Kananaskis Field Stations And G-8 Legacy Chair In Wildlife Ecology

2006 Winner: Excellence In Science And Technology Public Awareness

Research Stations Offer A Wealth Of Environmental Knowledge For The Public

It started with only a few tents and tarps on a crude dirt road by the Sheep River as a place to study trout. Now, more than five decades later, it is an internationally recognized institute for ecological research and education. The Kananaskis Field Stations (KFS) provide a variety of research and education opportunities on the Canadian Rocky Mountain and adjacent foothills ecosystems for participants ranging from grade school students to PhD candidates.

The field stations are operated by the University of Calgary and consist of two bases: the Barrier Lake Station built in 1967 in the Kananaskis Valley, 80 km west of Calgary; and the R.B. Miller Station founded in 1950 in the Sheep River Provincial Park, 110 km southwest of Calgary.

Significant Research Opportunities

They have served as sites for significant studies by Canadian and international scientists on trout, grouse, bighorn sheep, mountain lions, grizzly bears, small mammals, wildlife diseases, wildfires, forest dynamics, insect disturbances, fragmentation, carbon and nutrient cycling, and biodiversity.

The KFS now work in partnership with the G-8 Legacy Chair (G8 Chair) in Wildlife Ecology. The G8 Chair was launched in 2003 as a $2-million, five-year initiative funded by Environment Canada to stimulate research to support sustainable management and protect the landscape and wildlife in the area.  The KFS Director and the G8 Chair positions are currently both held by biologist Dr. Edward Johnson.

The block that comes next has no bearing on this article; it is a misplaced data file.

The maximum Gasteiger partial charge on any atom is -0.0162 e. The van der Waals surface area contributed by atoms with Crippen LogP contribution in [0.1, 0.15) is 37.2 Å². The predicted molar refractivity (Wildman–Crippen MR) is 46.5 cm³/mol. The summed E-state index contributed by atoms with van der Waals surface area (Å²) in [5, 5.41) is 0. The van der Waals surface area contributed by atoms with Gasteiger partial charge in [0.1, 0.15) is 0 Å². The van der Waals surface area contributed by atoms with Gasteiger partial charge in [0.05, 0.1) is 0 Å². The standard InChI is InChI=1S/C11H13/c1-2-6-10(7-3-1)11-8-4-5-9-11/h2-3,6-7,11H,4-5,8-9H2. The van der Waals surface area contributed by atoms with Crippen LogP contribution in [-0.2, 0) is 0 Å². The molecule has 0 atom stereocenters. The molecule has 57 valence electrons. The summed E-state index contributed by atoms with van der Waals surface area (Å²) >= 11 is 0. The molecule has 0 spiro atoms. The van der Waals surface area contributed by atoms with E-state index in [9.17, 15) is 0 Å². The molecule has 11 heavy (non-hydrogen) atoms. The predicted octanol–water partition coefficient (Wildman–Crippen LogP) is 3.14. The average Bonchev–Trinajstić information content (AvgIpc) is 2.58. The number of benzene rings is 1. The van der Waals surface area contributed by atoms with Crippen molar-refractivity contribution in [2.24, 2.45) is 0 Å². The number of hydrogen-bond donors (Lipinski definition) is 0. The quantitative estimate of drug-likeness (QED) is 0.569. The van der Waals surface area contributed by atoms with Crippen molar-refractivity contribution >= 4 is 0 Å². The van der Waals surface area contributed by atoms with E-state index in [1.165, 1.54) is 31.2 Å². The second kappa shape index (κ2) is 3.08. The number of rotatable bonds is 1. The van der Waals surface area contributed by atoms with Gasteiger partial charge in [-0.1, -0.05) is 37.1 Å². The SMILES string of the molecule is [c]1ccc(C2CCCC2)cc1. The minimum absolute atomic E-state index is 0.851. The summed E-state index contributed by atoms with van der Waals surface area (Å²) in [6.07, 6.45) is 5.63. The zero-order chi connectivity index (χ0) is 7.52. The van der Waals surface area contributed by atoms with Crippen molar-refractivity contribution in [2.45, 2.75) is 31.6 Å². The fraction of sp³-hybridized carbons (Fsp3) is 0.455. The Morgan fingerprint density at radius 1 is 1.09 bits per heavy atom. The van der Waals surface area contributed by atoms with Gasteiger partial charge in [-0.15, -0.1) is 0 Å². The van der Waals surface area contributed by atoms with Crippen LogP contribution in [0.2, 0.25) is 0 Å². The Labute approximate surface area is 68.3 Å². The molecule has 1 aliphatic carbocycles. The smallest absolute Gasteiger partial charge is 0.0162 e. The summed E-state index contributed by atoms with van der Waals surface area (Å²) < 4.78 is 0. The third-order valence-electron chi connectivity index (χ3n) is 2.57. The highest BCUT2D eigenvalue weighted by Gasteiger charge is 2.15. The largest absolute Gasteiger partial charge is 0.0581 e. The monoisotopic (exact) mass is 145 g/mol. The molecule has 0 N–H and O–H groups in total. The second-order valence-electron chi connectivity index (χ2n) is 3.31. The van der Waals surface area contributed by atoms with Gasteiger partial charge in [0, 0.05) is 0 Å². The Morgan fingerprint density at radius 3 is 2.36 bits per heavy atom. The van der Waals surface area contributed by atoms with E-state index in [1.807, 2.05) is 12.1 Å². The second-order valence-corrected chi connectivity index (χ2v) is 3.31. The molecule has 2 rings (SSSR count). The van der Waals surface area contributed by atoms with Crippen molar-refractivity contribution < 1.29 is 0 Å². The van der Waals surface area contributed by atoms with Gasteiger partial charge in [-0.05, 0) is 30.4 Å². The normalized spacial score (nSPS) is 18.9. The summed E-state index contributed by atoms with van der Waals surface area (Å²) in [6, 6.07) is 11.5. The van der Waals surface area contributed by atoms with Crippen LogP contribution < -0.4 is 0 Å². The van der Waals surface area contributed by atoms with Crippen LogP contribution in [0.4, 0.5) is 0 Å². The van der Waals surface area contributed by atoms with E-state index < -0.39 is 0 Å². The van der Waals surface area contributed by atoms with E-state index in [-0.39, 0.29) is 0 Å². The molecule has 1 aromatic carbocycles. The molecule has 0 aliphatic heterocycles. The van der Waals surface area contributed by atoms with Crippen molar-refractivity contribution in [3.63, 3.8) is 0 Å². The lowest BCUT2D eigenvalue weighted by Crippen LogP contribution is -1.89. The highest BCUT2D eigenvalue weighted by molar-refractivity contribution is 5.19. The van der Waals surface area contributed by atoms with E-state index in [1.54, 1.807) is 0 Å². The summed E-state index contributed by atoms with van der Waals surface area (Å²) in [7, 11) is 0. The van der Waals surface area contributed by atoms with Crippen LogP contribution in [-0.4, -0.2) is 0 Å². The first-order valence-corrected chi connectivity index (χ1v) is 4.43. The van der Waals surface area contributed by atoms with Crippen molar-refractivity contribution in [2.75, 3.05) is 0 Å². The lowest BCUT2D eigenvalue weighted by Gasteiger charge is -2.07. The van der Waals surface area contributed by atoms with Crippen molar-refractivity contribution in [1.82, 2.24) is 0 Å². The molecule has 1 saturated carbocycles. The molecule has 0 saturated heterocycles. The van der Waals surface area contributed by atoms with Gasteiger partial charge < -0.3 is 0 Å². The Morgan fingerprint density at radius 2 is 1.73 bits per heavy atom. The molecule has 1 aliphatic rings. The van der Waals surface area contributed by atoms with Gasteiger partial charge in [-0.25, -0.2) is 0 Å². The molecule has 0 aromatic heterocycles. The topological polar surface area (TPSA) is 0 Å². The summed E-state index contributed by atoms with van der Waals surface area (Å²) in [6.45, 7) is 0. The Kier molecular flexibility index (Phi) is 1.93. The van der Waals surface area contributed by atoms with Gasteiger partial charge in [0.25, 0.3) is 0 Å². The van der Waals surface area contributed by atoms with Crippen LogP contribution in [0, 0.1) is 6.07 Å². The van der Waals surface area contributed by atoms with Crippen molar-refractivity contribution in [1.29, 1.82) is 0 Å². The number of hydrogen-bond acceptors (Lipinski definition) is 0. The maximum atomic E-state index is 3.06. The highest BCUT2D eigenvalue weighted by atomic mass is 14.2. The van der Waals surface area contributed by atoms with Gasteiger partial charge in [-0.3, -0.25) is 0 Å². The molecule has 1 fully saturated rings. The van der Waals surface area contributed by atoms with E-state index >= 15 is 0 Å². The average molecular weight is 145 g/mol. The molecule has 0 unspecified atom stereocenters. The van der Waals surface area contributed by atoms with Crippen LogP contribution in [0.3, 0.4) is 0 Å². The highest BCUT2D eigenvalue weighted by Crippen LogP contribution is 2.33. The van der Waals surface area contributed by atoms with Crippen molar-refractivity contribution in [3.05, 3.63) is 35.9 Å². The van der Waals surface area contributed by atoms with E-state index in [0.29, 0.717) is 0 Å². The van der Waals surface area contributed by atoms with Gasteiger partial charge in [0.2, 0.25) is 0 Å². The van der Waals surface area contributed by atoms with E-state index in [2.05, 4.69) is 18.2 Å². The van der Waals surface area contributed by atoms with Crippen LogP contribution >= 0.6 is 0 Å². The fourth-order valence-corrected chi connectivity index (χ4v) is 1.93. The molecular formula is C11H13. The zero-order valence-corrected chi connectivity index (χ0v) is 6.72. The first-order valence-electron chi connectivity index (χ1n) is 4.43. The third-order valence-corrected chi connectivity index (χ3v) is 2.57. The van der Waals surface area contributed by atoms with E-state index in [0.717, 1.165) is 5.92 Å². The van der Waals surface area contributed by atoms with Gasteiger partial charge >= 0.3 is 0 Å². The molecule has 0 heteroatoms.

Educating the Public

A common goal of the KFS and the G8 Chair is to increase and enhance the public awareness and understanding of science and technology in Alberta. They promote their research outcomes to the public through school programs, university courses, professional development workshops and conferences, community outreach activities and by supporting policy decisions.

The organization’s school programs, designed to enhance and extend the science curricula, have welcomed more than 65,000 students and teachers from 94 schools across Alberta and Canada during the past 16 years. As well, university courses are offered by 15 universities, in Canada and abroad.

Key Collaboration

As a place for professional development, the KFS and G8 Chair programs bring together environmental professionals with researchers, students and citizens to keep them abreast of the latest technology, knowledge and skills, through workshops, symposia, seminars and meetings.

The group also contributes to policy decisions, transferring the work of researchers to the public realm and to decision makers. The KFS and the G8 Chair have participated in and facilitated a number of workshops and meetings on natural resource and environmental policy issues. In addition, many KFS researchers serve on scientific committees which influence policy decisions such as the Committee on the Status of Endangered Wildlife in Canada and the International Union for the Conservation of Nature.